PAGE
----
But by the grace of God I am what I am, and His grace toward me did not prove vain; but I labored even more than all of them, yet not I, but the grace of God with me. (1 Corinthians 15:10)

Part Two: Grace Invites Christian Service

…His grace toward me did not prove vain, but I labored even more than all of them… 

The second effect of the grace of God that Paul cites in 1 Corinthians 15:10 is an invitation to hard, sacrificial service to the Lord Jesus Christ.  Paul says that he’d worked hard in his ministry of apostleship. The word he used, labor, also described the exhaustion of fishermen after a long night of hauling in nets, or the bone-dry weariness of a traveler who had walked a long distance without food and water. Paul writes that had he not labored harder than even his fellow apostles had, then God’s grace would have been emptied of its power and effect. It would have become a failed endeavor. Grace, according to this verse, is diminished if it is not met with a wholehearted, engaged, life of service.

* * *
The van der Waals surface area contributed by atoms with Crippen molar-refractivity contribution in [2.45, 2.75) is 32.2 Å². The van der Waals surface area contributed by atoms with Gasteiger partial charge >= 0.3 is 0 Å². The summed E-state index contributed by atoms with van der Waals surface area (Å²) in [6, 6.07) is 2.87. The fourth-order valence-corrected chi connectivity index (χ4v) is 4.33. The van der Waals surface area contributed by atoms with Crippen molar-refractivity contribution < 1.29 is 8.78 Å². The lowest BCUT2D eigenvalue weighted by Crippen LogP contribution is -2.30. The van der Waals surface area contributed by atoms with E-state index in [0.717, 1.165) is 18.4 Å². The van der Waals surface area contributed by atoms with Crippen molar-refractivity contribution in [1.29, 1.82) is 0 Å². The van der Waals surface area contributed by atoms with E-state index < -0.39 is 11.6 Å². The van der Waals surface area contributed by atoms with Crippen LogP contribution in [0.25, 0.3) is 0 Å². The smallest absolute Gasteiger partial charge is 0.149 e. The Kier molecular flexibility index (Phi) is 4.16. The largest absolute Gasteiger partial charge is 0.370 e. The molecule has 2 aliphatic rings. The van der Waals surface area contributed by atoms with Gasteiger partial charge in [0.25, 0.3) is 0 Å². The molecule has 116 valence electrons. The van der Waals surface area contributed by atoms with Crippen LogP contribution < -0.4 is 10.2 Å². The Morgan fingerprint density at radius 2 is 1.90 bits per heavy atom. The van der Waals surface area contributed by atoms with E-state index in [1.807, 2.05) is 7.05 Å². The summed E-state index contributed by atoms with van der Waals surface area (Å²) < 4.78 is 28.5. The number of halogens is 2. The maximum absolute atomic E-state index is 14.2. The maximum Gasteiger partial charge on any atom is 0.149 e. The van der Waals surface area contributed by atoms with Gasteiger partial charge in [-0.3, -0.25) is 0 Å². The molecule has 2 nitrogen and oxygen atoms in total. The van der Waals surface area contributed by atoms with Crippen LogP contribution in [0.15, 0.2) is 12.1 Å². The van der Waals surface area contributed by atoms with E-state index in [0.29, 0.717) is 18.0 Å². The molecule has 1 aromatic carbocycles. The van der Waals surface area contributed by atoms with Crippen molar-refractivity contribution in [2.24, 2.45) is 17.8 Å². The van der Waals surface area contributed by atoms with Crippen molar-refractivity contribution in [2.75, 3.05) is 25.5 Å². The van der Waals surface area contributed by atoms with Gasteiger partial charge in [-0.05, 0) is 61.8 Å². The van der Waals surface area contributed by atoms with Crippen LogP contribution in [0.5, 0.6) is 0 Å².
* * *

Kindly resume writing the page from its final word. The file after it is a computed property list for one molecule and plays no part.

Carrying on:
Grace invites us to the same sacrificial, lifelong service to our Lord Jesus. I don’t have the insight to know if I work harder than any other Christian does in ministry (in fact, I think I can safely guarantee that I don’t!), but the grace of God calls me to work hard. It falls short of its purpose, at least as far as I am to experience it, when I do not use it to lead me to a life of a deeper, more robust engagement in whatever works of ministry He sends my way. Grace is not given to us to make us a well-rested, safer, more common-sense people. No, in its giving comes a calling, opportunity, and empowerment to live in a deeper commitment of service to the Lord, to His beloved people, and to all the world.